To identify food choices allowing the fulfillment of nutritionally adequate diets resembling actual food patterns at the lowest cost achievable for the Brazilian population, stratified by income level.
Food consumption and prices were obtained from the Household Budget Survey (n = 55,970 households) and National Dietary Survey (n = 32,749 individuals). The sample was stratified into capitals of the states and further by income levels according to the official minimum wage (totaling 108 geographic-economic strata, or GES). Linear programming models were performed for each GES in order to find the lowest cost of diets that meet a set of nutritional constraints. In order to find realistic diets, constraints referring to preferences were introduced in the models allowing optimized food quantities to depart progressively from the current intake for each food and food group. The impact of meeting each target nutrient was assessed by performing models removing each nutrient at the time.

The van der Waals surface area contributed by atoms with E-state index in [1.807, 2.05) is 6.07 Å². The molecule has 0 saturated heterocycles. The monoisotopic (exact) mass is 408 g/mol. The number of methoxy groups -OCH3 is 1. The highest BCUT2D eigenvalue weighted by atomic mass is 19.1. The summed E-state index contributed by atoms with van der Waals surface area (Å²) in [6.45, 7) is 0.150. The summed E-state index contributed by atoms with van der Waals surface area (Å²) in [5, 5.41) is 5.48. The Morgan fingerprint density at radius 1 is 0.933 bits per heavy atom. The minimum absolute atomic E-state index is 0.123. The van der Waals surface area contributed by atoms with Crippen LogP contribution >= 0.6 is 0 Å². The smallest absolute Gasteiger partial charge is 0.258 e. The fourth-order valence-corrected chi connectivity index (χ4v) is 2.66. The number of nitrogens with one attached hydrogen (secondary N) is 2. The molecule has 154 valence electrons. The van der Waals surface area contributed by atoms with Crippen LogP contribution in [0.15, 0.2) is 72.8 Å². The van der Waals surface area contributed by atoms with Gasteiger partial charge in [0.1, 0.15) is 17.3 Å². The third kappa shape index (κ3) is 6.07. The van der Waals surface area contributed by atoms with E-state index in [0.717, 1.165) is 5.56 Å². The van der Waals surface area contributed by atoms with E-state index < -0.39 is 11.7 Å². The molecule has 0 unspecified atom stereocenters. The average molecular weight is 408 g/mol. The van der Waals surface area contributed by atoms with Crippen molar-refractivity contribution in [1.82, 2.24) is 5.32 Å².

The observed and optimized diet costs were US$2.16 and US$2.58 per capita/day. The highest cost increment and the greatest food shifts were observed in the lowest income level. The nutrient adequacy was reached by mainly increasing fruits and vegetables, beans, fish and seafood, dairy, nuts, and eggs; and reducing red and processed meat, chicken, margarine and butter, cookies, cakes, sugar-sweetened beverages, and sauces. As the departure from the current intakes increase, the optimized healthy diet cost reduced. In the lowest income, the lowest cost increment was about US$ 0.10; in the higher income levels, it tended to be cheaper than the observed cost. Calcium was the most expensive nutrient to meet adequacy.
Nutritionally adequate diets are possible but costlier than the observed.